Deep within the mysterious mountain lakes of Manipur, an expedition of dedicated scientists embarked on an adventure of a lifetime, driven by the desire to unlock the secrets of the natural world. Among them, Dr. Ht. Decemson, Hmar Tlawmte Lalremsanga, Premjit Singh Elangbam, Mathipi Vabeiryureilai, Parag Shinde, Jayaditya Purkayastha, Dmitriy V. Arkhipov, Andrey M. Bragin, and Nikolay A. Poyarkov, with Prof. H.T. Lalremsanga and Dr.Nikolay A. Poyarkov standing out as the leading minds behind this extraordinary journey.
Their quest was no ordinary mission; it was an integrative taxonomic analysis, merging the powerful tools of molecular research and the keen eye of morphological examination. Their goal was to uncover the hidden mysteries of the Tylototriton verrucosus species group, whose members had long kept their identities concealed, confusing even the most experienced herpetologists.
In their pursuit of knowledge, the scientists found themselves mesmerized by a creature they had never encountered before, a medium-sized salamander unlike any other. The Tylototriton zaimeng, as they would later name it, revealed itself with distinct characteristics that set it apart from its close relatives. Its head was massive and wide, with a rounded snout and protruding supratemporal bony ridges, while a well-developed sagittal ridge adorned its crown.
The creature’s limbs, short and elegantly formed, did not overlap when adpressed along its body. A wide and unsegmented vertebral ridge ran along its back, accompanied by 13–14 pairs of rib nodules, marking a clear distinction from its kin. Tylototriton zaimeng displayed a stunning brown coloration, embellished with dull orange to yellowish-brown markings ON its head, vertebral ridge, rib nodules, palms, soles, vent, and ventral tail ridge. Vomerine teeth, elegantly organized in two distinctly curved bell-shaped series, further differentiated this mysterious creature.
Yet, the journey of discovery did not end with mere morphological revelations. The scientists delved deeper into the molecular realm, analyzing the ND2 and 16S rRNA MITOCHONDRIAL DNA genes of Tylototriton zaimeng. The results confirmed that this cryptic species belonged to Clade I of the subgenus Tylototriton, and astonishingly, it emerged as a sister species to T. panwaensis and T. houi. The genetic divergence, with a p-distance of 3.0% in the ND2 gene, underscored the uniqueness of this newly uncovered species.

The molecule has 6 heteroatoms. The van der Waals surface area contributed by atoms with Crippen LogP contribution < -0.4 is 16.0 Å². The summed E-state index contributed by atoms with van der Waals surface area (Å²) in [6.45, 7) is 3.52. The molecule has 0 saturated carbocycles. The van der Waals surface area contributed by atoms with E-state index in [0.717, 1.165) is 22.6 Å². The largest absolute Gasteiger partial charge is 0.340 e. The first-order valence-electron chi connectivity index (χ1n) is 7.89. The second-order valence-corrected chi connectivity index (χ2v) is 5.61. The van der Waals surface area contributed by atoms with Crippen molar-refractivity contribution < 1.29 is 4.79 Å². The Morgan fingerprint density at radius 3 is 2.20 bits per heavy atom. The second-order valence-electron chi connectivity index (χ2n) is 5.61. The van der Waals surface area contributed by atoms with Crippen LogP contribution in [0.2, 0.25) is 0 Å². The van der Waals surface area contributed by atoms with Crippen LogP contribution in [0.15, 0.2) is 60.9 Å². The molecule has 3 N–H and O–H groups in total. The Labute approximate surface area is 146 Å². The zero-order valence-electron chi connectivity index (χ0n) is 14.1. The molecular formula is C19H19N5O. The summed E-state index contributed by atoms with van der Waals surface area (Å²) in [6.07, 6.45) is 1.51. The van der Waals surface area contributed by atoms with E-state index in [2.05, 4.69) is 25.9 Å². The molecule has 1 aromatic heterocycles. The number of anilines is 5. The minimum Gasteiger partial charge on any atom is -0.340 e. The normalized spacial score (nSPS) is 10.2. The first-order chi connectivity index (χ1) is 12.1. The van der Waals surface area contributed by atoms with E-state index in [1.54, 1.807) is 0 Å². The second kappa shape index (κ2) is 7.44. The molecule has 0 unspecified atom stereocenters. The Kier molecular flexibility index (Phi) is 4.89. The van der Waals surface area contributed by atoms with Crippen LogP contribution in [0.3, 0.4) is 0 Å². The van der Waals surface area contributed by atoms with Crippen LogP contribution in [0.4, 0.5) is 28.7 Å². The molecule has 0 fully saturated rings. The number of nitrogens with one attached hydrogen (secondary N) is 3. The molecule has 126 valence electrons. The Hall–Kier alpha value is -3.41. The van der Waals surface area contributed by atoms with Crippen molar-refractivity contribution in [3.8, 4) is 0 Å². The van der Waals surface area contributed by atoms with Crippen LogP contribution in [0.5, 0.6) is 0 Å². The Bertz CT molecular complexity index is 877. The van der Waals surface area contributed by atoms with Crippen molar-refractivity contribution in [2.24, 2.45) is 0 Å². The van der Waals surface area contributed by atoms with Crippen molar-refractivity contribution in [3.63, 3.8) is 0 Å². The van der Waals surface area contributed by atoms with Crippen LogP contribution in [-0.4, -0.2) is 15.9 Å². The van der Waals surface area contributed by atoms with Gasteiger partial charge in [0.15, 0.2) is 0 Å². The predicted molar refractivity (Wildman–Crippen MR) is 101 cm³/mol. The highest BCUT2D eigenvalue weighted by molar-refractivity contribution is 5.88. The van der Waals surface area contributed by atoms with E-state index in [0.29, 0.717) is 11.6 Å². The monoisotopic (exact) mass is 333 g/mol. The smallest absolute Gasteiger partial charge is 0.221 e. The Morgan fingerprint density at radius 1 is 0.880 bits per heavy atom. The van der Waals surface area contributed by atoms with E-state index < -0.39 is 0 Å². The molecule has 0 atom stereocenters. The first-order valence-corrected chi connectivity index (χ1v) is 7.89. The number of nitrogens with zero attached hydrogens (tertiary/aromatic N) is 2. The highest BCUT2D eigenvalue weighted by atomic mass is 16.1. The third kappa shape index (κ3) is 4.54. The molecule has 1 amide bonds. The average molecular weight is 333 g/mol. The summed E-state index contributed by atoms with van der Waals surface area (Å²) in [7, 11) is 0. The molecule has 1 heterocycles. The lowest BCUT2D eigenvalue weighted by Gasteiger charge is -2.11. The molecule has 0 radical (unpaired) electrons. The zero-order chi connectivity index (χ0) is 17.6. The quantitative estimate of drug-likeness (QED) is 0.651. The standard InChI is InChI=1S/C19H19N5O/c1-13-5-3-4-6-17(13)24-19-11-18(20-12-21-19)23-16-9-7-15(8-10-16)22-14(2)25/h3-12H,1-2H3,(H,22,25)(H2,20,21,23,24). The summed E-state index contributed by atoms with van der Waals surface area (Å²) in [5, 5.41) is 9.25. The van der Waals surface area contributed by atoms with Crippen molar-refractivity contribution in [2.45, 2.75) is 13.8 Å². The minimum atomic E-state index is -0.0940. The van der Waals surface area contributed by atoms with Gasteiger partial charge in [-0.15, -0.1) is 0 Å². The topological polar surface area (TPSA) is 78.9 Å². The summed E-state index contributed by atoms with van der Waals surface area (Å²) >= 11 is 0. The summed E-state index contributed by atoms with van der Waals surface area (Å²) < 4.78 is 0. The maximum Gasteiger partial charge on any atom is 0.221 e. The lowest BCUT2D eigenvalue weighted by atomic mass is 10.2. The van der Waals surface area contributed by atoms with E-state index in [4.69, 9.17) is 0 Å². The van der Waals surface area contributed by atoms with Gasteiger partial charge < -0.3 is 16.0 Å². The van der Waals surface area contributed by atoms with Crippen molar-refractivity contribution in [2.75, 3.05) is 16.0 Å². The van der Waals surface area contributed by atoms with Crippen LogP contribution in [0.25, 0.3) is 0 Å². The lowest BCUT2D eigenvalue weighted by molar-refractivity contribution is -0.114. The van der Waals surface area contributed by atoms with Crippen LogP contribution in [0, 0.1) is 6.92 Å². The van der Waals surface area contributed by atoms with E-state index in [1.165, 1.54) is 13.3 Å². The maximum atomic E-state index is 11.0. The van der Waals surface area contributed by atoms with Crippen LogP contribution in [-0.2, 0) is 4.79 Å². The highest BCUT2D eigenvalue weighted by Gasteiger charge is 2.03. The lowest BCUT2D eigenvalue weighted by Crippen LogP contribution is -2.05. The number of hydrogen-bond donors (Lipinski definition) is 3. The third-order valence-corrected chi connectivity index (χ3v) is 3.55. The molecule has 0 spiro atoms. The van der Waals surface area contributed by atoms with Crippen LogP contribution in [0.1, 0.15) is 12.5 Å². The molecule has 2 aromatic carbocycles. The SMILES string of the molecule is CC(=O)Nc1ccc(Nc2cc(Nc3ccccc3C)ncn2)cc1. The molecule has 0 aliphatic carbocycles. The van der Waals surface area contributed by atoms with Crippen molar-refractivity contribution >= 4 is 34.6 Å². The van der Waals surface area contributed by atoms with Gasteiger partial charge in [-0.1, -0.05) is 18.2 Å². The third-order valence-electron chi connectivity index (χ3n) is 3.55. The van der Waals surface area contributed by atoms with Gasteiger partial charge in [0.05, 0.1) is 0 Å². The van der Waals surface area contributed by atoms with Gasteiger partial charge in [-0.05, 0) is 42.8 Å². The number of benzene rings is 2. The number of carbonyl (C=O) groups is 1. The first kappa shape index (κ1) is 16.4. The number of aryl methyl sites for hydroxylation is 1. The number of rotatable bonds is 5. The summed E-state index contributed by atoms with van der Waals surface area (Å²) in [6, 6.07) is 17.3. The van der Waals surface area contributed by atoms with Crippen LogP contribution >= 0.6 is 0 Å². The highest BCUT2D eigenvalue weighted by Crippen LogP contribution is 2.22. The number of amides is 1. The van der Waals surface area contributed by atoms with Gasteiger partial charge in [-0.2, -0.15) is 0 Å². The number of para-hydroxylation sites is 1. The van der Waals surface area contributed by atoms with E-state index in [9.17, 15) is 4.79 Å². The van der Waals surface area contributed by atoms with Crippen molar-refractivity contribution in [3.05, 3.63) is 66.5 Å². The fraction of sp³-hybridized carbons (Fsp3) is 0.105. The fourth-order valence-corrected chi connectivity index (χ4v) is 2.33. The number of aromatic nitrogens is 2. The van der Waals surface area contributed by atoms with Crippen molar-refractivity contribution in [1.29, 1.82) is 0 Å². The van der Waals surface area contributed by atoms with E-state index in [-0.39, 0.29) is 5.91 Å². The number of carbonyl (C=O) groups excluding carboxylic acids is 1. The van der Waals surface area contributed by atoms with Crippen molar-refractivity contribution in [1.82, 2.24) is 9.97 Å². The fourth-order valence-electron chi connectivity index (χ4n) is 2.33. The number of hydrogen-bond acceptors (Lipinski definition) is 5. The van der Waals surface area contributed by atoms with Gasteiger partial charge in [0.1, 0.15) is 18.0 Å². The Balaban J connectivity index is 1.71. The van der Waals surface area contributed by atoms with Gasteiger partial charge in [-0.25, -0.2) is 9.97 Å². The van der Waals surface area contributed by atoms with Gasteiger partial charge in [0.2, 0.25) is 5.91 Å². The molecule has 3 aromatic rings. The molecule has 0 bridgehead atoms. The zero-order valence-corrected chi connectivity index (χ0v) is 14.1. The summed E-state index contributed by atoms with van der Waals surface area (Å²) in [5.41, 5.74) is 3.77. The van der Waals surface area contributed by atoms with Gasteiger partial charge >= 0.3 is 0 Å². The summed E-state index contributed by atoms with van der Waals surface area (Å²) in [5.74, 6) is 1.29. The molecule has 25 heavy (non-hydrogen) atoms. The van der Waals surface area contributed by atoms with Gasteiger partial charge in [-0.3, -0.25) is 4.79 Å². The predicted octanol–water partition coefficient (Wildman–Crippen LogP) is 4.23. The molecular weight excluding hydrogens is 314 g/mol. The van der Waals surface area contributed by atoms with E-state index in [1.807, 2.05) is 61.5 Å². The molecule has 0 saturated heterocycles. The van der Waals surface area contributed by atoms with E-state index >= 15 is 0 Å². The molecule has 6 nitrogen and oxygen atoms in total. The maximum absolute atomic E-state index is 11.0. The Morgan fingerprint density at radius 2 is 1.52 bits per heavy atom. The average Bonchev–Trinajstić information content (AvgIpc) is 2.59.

While the thrill of discovery was palpable, the scientists also recognized the significance of their findings for conservation efforts. The range of Tylototriton zaimeng IS confined to the mystical Khongtheng Mountain Range, distinct from the territories of T. panwaensis and T. houi, which occupied regions in northern Myanmar and southern China. Such isolation and limited distribution prompted the researchers to advocate for the inclusion of Tylototriton zaimeng in the IUCN Red List as a Vulnerable (VU) species, emphasizing the need for conservation efforts to protect this enigmatic creature and its fragile habitat.
The chosen epithet “zaimeng” stems from the captivating Liangmei dialect term, translating to “Puzzle Lake” or “Mystery Lake.” This captivating name is a nod to the remarkable Zaimeng Lake nestled within Koubru Forest Division. This very lake unveiled the pioneering revelation of crocodile newts in Manipur. The name beautifully encapsulates the ancestral saga of the Zeliangrong lineage from Thonglang Village. Enthralled by the lake’s enigma, these forebears wandered endlessly, trapped in mesmerizing circles.
The tale of Tylototriton zaimeng, the cryptic salamander species from the depths of Manipur’s mountain lakes, is one of adventure, perseverance, and discovery. As the scientific world celebrates this groundbreaking revelation, it reminds us that hidden wonders lie within the most mysterious corners of our planet, awaiting the intrepid souls who dare to seek them. With every revelation, the bond between humanity and the natural world strengthens, urging us to protect and cherish the treasures that nature so generously shares with us.